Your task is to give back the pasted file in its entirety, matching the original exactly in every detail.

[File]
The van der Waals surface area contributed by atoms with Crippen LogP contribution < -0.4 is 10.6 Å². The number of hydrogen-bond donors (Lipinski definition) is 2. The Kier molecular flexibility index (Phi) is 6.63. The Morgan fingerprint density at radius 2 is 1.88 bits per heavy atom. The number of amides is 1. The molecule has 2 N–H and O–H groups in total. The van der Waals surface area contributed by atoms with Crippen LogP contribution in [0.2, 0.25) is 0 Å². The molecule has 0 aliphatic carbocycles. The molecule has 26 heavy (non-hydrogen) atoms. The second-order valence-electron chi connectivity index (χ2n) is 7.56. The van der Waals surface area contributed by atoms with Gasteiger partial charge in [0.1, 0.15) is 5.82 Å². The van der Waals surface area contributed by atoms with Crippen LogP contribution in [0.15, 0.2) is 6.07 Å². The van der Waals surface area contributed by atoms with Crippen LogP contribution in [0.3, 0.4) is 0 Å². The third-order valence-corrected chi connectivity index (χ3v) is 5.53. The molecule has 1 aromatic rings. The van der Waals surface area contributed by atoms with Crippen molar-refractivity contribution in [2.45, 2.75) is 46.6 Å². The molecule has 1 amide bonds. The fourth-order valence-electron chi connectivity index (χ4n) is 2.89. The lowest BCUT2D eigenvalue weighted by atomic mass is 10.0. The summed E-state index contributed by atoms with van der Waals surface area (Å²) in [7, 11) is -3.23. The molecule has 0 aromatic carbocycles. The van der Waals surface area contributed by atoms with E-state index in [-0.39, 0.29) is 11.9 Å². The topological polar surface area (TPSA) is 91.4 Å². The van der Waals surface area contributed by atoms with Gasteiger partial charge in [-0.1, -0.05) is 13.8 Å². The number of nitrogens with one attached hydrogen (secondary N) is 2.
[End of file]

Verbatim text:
The van der Waals surface area contributed by atoms with Crippen LogP contribution < -0.4 is 10.6 Å². The number of hydrogen-bond donors (Lipinski definition) is 2. The Kier molecular flexibility index (Phi) is 6.63. The Morgan fingerprint density at radius 2 is 1.88 bits per heavy atom. The number of amides is 1. The molecule has 2 N–H and O–H groups in total. The van der Waals surface area contributed by atoms with Crippen LogP contribution in [0.2, 0.25) is 0 Å². The molecule has 0 aliphatic carbocycles. The molecule has 26 heavy (non-hydrogen) atoms. The second-order valence-electron chi connectivity index (χ2n) is 7.56. The van der Waals surface area contributed by atoms with Gasteiger partial charge in [0.1, 0.15) is 5.82 Å². The van der Waals surface area contributed by atoms with Crippen LogP contribution in [0.15, 0.2) is 6.07 Å². The van der Waals surface area contributed by atoms with Crippen LogP contribution in [0.3, 0.4) is 0 Å². The third-order valence-corrected chi connectivity index (χ3v) is 5.53. The molecule has 1 aromatic rings. The van der Waals surface area contributed by atoms with Crippen molar-refractivity contribution in [2.45, 2.75) is 46.6 Å². The molecule has 1 amide bonds. The fourth-order valence-electron chi connectivity index (χ4n) is 2.89. The lowest BCUT2D eigenvalue weighted by atomic mass is 10.0. The summed E-state index contributed by atoms with van der Waals surface area (Å²) in [7, 11) is -3.23. The molecule has 0 aromatic carbocycles. The van der Waals surface area contributed by atoms with E-state index in [-0.39, 0.29) is 11.9 Å². The topological polar surface area (TPSA) is 91.4 Å². The van der Waals surface area contributed by atoms with Gasteiger partial charge in [-0.1, -0.05) is 13.8 Å². The number of nitrogens with one attached hydrogen (secondary N) is 2.